Shell scripting: -z and -n options with if

  • I have a shell script where we have following lines if [ -z "$xyz" ] and if [ -n "$abc" ], but I am not sure what their purpose is. Can anyone please explain?

  • You can find a very nice reference for bash's operators here. If you are using a different shell, just search for <my shell> operators and you will find everything you need. In your particular case, you are using:

    -n
       string is not null.
    
    -z
      string is null, that is, has zero length
    

    To illustrate:

    $ foo="bar";
    $ [ -n "$foo" ] && echo "foo is not null"
    foo is not null
    $ [ -z "$foo" ] && echo "foo is null"
    $ foo="";
    $ [ -n "$foo" ] && echo "foo is not null"
    $ [ -z "$foo" ] && echo "foo is null"
    foo is null
    
  • man test or man [ will give you all the options to test command. In this case, -n is testing to see if the content of $abc has a non-zero length and -z is testing to see if the content of $xyz is a zero-length string.

    man [ doesn't work for me in GNU bash, version 4.1.2(1)-release (x86_64-redhat-linux-gnu). But +1 for man test.

    Note `man test` (always?) gives the man page for the external-program version, which (for GNU-coreutils version at least) explicitly warns that some (IME most) shells have a builtin version that may be different.

  • To extend terdon's answer, I found that Unix / Linux - Shell Basic Operators on Tutorials Point also includes file-related operators (as well as other useful ones).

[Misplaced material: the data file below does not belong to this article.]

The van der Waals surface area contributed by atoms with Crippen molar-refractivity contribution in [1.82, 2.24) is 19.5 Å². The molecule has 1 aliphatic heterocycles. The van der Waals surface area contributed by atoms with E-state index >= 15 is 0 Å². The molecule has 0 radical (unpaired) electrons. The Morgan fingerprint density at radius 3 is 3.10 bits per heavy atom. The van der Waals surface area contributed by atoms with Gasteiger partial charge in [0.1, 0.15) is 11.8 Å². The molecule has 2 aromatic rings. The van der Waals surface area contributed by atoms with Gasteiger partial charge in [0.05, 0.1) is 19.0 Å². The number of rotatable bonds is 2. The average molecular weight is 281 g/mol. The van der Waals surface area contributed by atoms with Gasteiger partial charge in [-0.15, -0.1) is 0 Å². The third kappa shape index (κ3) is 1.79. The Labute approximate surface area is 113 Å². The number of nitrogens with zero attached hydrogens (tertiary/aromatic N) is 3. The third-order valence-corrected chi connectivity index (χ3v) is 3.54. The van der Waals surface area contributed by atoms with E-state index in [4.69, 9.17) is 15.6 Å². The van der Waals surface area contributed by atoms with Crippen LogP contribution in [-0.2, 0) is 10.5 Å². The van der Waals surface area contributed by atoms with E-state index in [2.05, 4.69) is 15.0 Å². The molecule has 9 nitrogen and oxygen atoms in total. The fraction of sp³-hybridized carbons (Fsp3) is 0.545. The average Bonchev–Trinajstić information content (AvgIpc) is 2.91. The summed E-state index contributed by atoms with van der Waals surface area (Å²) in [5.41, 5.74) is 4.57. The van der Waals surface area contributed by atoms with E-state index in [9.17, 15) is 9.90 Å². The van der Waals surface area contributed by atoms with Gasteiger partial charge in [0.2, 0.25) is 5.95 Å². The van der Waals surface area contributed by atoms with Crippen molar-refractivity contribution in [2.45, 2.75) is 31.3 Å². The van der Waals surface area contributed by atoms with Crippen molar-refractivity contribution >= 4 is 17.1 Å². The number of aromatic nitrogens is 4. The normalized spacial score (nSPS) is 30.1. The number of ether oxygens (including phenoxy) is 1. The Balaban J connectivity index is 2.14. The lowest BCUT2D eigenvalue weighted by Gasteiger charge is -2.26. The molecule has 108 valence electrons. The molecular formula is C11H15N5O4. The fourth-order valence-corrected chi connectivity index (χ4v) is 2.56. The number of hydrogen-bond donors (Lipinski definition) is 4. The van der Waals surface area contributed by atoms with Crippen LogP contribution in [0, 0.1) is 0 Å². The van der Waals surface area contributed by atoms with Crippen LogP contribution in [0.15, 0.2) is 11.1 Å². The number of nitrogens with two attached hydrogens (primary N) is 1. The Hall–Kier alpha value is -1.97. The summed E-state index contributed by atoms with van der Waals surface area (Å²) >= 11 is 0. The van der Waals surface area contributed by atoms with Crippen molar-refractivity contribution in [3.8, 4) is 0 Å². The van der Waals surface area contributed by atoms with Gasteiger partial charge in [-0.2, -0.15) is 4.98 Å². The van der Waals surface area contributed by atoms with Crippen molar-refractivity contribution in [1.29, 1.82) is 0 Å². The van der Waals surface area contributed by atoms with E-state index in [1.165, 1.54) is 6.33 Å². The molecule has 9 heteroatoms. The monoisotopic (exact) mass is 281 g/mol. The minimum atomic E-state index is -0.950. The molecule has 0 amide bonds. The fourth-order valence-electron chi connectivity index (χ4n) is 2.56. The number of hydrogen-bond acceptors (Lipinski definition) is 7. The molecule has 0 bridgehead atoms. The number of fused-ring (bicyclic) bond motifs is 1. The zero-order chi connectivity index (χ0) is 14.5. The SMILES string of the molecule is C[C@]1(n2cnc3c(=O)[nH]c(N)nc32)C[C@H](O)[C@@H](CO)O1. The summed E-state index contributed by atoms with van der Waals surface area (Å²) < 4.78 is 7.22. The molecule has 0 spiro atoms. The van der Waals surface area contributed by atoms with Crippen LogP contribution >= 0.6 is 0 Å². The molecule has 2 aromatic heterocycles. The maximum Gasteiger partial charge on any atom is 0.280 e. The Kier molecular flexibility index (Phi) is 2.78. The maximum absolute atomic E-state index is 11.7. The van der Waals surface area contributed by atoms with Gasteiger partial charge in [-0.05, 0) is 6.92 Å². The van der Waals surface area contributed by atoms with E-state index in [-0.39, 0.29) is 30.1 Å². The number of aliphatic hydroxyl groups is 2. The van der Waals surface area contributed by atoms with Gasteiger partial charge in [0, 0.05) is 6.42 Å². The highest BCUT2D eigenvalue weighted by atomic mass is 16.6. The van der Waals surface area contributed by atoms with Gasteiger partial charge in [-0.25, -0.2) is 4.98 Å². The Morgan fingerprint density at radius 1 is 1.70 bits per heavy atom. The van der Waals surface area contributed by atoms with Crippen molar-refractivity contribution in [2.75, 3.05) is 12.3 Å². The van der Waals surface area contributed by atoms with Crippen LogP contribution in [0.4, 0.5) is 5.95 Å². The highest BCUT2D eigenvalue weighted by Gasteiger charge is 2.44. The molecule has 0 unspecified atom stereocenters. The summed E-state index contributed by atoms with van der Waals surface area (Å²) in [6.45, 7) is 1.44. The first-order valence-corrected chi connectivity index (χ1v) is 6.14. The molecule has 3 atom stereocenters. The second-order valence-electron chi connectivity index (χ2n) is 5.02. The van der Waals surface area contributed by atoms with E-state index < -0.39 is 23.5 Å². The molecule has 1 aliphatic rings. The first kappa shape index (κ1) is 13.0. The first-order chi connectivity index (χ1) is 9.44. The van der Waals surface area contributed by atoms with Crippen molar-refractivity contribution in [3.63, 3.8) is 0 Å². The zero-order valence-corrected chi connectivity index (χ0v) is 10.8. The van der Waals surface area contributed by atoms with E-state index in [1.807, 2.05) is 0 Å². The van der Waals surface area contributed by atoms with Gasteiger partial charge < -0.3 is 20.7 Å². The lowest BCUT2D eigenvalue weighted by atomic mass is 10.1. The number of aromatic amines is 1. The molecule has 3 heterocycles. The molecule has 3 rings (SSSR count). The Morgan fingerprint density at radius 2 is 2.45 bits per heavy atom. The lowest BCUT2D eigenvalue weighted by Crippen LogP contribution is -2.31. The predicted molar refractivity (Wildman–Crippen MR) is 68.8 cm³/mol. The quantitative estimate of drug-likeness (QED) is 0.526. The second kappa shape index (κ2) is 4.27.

-b file     Checks if file is a block special file; if yes, then the condition becomes true.    [ -b $file ] is false.
    -c file     Checks if file is a character special file; if yes, then the condition becomes true.    [ -c $file ] is false.
    -d file     Checks if file is a directory; if yes, then the condition becomes true.     [ -d $file ] is not true.
    -f file     Checks if file is an ordinary file as opposed to a directory or special file; if yes, then the condition becomes true.  [ -f $file ] is true.
    -g file     Checks if file has its set group ID (SGID) bit set; if yes, then the condition becomes true.    [ -g $file ] is false.
    -k file     Checks if file has its sticky bit set; if yes, then the condition becomes true.     [ -k $file ] is false.
    -p file     Checks if file is a named pipe; if yes, then the condition becomes true.    [ -p $file ] is false.
    -t file     Checks if file descriptor is open and associated with a terminal; if yes, then the condition becomes true.  [ -t $file ] is false.
    -u file     Checks if file has its Set User ID (SUID) bit set; if yes, then the condition becomes true.     [ -u $file ] is false.
    -r file     Checks if file is readable; if yes, then the condition becomes true.    [ -r $file ] is true.
    -w file     Checks if file is writable; if yes, then the condition becomes true.    [ -w $file ] is true.
    -x file     Checks if file is executable; if yes, then the condition becomes true.  [ -x $file ] is true.
    -s file     Checks if file has size greater than 0; if yes, then condition becomes true.    [ -s $file ] is true.
    -e file     Checks if file exists; is true even if file is a directory but exists.  [ -e $file ] is true.
    

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Content dated before 6/26/2020 9:53 AM